David Grabbe, reflecting upon Jesus Christ's quoting Psalm 22, "Why have You forsaken Me?", at Matthew 27:46, suggests that, for human parents, the prospect of a father forsaking his son brings a profoundly negative reaction. If we read to verse . . .
Martin Collins, relating a message from a member in Cape Town, South Africa, that the entire city could run out of water by April, alerts us that other cities, such as San Paulo, Lima, Mexico City, Melbourne, and Kabul could soon experience the same curse.. . .
In Matthew 12:31-32, Jesus warns the Pharisees about crossing a line that cannot be uncrossed, an act commonly called 'the unpardonable sin.'
One of Paul's prophecies foretells of a falling away shortly before Christ's return. The coming apostasy is worldwide in scope and will put pressure on all.
If we would keep God's Feasts properly, we would be in sync with God's noble purpose for us, defending us from falling into apostasy and idolatry.
Gideon incrementally moved from a position of weakness and fear to a position of strength and valor as he increasingly started to trust in God to give victory.
John Ritenbaugh contends that those who believe in the "once saved always saved" doctrine foolishly fail to see that God has a more extensive and creative plan for mankind than merely saving them. One can fail to bring forth fruits of repentance . . .
Hosea was ordered by God to make a symbolic marriage to a harlot. This heartbreaking marriage portrayed Israel's unfaithfulness to God in spite of His care.
Modern Israel is heavily dependent on its ability to produce food, but recent reports reveal just how unstable agriculture is. Bible prophecy predicts that famine will be part of the end-time scenario.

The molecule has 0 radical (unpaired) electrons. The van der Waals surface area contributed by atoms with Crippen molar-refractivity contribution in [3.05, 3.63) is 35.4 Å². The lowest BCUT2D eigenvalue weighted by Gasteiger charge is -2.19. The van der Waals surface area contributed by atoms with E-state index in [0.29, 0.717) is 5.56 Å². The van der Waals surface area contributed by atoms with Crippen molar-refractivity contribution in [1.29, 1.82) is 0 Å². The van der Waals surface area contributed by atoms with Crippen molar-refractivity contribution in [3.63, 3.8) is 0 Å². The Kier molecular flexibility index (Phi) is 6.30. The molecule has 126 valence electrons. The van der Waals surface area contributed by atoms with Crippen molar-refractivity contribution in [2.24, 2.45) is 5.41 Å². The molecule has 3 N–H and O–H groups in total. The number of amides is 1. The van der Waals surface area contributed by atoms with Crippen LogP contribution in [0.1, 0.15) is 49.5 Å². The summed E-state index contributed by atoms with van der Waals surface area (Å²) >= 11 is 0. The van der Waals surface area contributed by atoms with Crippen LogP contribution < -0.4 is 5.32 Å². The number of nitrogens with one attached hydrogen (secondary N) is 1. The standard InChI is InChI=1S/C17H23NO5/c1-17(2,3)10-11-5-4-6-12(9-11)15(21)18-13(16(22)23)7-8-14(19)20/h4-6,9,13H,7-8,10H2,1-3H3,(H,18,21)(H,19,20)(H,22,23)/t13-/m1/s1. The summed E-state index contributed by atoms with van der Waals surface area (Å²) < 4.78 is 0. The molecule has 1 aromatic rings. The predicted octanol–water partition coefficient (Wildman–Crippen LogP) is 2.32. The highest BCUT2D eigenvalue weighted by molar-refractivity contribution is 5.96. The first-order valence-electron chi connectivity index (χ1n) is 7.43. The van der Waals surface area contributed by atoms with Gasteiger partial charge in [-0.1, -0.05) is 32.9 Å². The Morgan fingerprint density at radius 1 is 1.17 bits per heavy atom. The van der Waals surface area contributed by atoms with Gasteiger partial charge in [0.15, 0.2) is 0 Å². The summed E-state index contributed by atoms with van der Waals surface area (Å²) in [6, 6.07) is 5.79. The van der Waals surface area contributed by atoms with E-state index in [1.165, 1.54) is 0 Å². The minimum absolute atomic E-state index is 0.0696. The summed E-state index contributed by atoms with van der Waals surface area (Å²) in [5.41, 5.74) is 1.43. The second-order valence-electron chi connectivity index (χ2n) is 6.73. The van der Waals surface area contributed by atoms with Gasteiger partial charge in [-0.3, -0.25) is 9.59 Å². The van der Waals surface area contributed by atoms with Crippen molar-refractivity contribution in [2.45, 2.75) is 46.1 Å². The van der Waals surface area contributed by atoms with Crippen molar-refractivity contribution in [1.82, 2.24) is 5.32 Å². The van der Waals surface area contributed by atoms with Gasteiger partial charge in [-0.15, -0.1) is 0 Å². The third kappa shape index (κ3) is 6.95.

Richard Ritenbaugh, reflecting on the recent solar eclipse, reminds us that in the peoples of past cultures believed that solar and lunar eclipses were omens of impending tragedy, leading to rituals to combat their influence. Although the Bible uses the im. . .
John Ritenbaugh affirms that the New Covenant of Hebrews 8:8 was given to Israel and Judah, not to the Gentiles. God does not deviate from this pattern; Israel is still involved with the New Covenant. It is not the physical nation, but the spiritual remnan. . .
Richard Ritenbaugh posits that the thesis of the books of Chronicles is that, if one follows the terms of God's Covenant, blessings will accrue, and that, if one does not, curses will ensue. God sternly warned ancient Israel never to make covenants with th. . .
John Ritenbaugh suggests that the people everywhere seem frazzled, distressed, and terrified as a dark, evil, sinister force seems to be engulfing the world. The continued angst from dealing with this continual pathogenic zeitgeist threatens to render all . . .
Martin Collins, acknowledging that the expression "woe" (suggesting agony, despair, and grave calamity) gets our immediate attention, reminds us that there is nothing new under the sun. Everything, including fashion, thought, and evil endlessly r. . .
Richard Ritenbaugh, marveling about biblical scholars' tying themselves into knots as they consider the proper genre for the book of the Esther— parable, comedy (in the classical sense), chronicle, morality play or fictional drama —reminds us t. . .
Because it happened so long ago, Christ's sacrifice is often not as real to His modern disciples as it needs to be. For some of us, it is reduced to mere fact.
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